But we can't have that with Will. Not until, as I have often fantasized, we dig up his grave and find The Long Lost Journals or recover Cardenio will we have 'new' academic flesh to sink our teeth into. What changes is the conversation--Shakespeare stays the same, but 'Shakespeare' evolves.

*A word on The Annotated Sandman v.1: yes, it is that good, except that The Sandman Chronology the editor uses is of variable quality.

Monday, September 24, 2012

we can't all be superheroes, I suppose

a gem by Charles Vess, which I found here.

because of boys in books

Gaiman, climbing a drainpipe, aged seven. 

"When I was seven I used to climb down drainpipes, because boys in books climbed down drainpipes."

Monday, September 17, 2012

listen how calmly I can tell you the whole story

I've lately been obsessed with the work of the musician Saltillo. Brooding and motif-eerie, his albums Monocyte (2012), Ganglion (2006), and Monocyte: Lapis Coil are thick with text—though not primarily used lyrically, but sonically, which is the real kicker. 

Saltillo really has an ear for the connotative meaning in a word, or, if you prefer, what the sound evokes in the mind of a listener. When I was first sent the link to A Hair on the Head of John the Baptist, I heard a  Danish prince different from he who had plagued my speech and work for the last three years. 

Now that's what I call mimetic magic.

It's obvious Shakespeare—and not just Hamlet—possesses Saltillo. There are several blogs which have attempted to identify/enumerate all of his text sources, but I encourage you to stay away from them until you've listened to each album half a dozen times or so (it's easy to do). Some other favorites of mine include his Blood and Milk, which anyone familiar with 19th-century American lit will enjoy, I Hate You, which is mob-mentality at its most literary,  To Kill a King, a Medea-riff, Forced Vision, which I believe to be almost entirely of his own authorship, Gatekeepers, and A Necessary End.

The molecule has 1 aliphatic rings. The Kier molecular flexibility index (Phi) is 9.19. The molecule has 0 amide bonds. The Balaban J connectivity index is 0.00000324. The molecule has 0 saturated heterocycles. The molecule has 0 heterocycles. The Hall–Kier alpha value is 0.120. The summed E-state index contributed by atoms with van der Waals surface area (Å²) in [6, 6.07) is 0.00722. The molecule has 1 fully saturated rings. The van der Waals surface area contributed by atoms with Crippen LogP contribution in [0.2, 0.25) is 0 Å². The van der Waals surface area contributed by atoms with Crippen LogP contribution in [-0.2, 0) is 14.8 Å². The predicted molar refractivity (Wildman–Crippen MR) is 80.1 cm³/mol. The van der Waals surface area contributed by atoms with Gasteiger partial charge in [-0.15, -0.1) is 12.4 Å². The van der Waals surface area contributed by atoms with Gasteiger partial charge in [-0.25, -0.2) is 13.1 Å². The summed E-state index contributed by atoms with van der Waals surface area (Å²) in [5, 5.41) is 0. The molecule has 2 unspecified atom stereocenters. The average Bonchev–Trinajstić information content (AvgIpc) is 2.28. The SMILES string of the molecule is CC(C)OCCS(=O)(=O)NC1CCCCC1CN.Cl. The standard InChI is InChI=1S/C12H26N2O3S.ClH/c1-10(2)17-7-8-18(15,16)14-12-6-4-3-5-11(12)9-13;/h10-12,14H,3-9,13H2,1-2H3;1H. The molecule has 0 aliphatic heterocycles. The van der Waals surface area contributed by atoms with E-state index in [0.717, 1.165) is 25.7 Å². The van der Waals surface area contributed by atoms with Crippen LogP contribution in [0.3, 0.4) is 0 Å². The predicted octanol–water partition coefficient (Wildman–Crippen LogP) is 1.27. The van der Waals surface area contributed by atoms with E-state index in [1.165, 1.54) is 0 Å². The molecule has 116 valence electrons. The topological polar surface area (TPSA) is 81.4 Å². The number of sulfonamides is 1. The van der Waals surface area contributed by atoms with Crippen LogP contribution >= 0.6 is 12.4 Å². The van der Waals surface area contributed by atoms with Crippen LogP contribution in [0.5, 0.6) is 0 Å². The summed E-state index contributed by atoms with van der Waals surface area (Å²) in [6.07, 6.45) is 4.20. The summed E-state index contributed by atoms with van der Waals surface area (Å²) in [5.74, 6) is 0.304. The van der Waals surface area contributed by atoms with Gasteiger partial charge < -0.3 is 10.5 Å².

I should point out that not only does Saltillo understand text as music, but music as music: he plays cello, viola, violin, bass, guitar, drums—

oh, and he illustrates comics. Not bad for a temporary conglomeration of atoms.

Enter menton3, "Saltillo's" visual alter-ego. The above is a favorite Wolverine of mine, but he has also worked on the Silent Hill franchise as well as other usual suspects:

Here we have Arkham the Unnamable from his work on the illustrated volume of eight of H.P. Lovecraft's essays entitled Horror Out of Arkham. But let's be honest: I would be remiss to leave unrecalled the contemporary Arkham connotation, and remiss too in ignoring the filial likeness to the Morrison/McKean Arkham lying on my floor. 

The obsessively exact analyst inside me shrinks at the next assumption: menton3 has partaken of the same inspirational pool as McKean, and in their reciprocally haunted, inexactable line the likeness is proved. The academic writer in me is afraid to say this, but here I will indulge

And truth be told, show me a path leading me to Bruce Wayne two steps from The Bard and I will take it. I will take it every time...